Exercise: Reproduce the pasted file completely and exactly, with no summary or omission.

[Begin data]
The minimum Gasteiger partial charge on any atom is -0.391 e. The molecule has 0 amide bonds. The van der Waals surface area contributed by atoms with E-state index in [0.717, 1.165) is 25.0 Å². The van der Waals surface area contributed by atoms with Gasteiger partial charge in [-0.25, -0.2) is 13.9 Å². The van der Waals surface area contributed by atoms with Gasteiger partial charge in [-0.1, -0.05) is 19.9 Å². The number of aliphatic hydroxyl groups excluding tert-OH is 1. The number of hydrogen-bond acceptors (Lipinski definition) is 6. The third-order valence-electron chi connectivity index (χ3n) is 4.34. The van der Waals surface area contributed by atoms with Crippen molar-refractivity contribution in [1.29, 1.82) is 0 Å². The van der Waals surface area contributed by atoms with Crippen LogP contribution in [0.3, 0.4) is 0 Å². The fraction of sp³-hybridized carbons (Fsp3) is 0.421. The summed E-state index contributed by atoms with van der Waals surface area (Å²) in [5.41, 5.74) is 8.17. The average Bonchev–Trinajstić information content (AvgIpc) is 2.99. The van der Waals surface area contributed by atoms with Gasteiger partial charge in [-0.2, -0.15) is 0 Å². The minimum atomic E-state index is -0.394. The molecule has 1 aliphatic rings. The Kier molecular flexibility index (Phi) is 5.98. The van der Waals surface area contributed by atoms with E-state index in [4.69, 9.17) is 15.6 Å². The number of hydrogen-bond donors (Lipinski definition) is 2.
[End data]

The minimum Gasteiger partial charge on any atom is -0.391 e. The molecule has 0 amide bonds. The van der Waals surface area contributed by atoms with E-state index in [0.717, 1.165) is 25.0 Å². The van der Waals surface area contributed by atoms with Gasteiger partial charge in [-0.25, -0.2) is 13.9 Å². The van der Waals surface area contributed by atoms with Gasteiger partial charge in [-0.1, -0.05) is 19.9 Å². The number of aliphatic hydroxyl groups excluding tert-OH is 1. The number of hydrogen-bond acceptors (Lipinski definition) is 6. The third-order valence-electron chi connectivity index (χ3n) is 4.34. The van der Waals surface area contributed by atoms with Crippen molar-refractivity contribution in [1.29, 1.82) is 0 Å². The van der Waals surface area contributed by atoms with Crippen LogP contribution in [0.3, 0.4) is 0 Å². The fraction of sp³-hybridized carbons (Fsp3) is 0.421. The summed E-state index contributed by atoms with van der Waals surface area (Å²) in [5.41, 5.74) is 8.17. The average Bonchev–Trinajstić information content (AvgIpc) is 2.99. The van der Waals surface area contributed by atoms with Gasteiger partial charge in [-0.2, -0.15) is 0 Å². The minimum atomic E-state index is -0.394. The molecule has 1 aliphatic rings. The Kier molecular flexibility index (Phi) is 5.98. The van der Waals surface area contributed by atoms with E-state index in [4.69, 9.17) is 15.6 Å². The number of hydrogen-bond donors (Lipinski definition) is 2.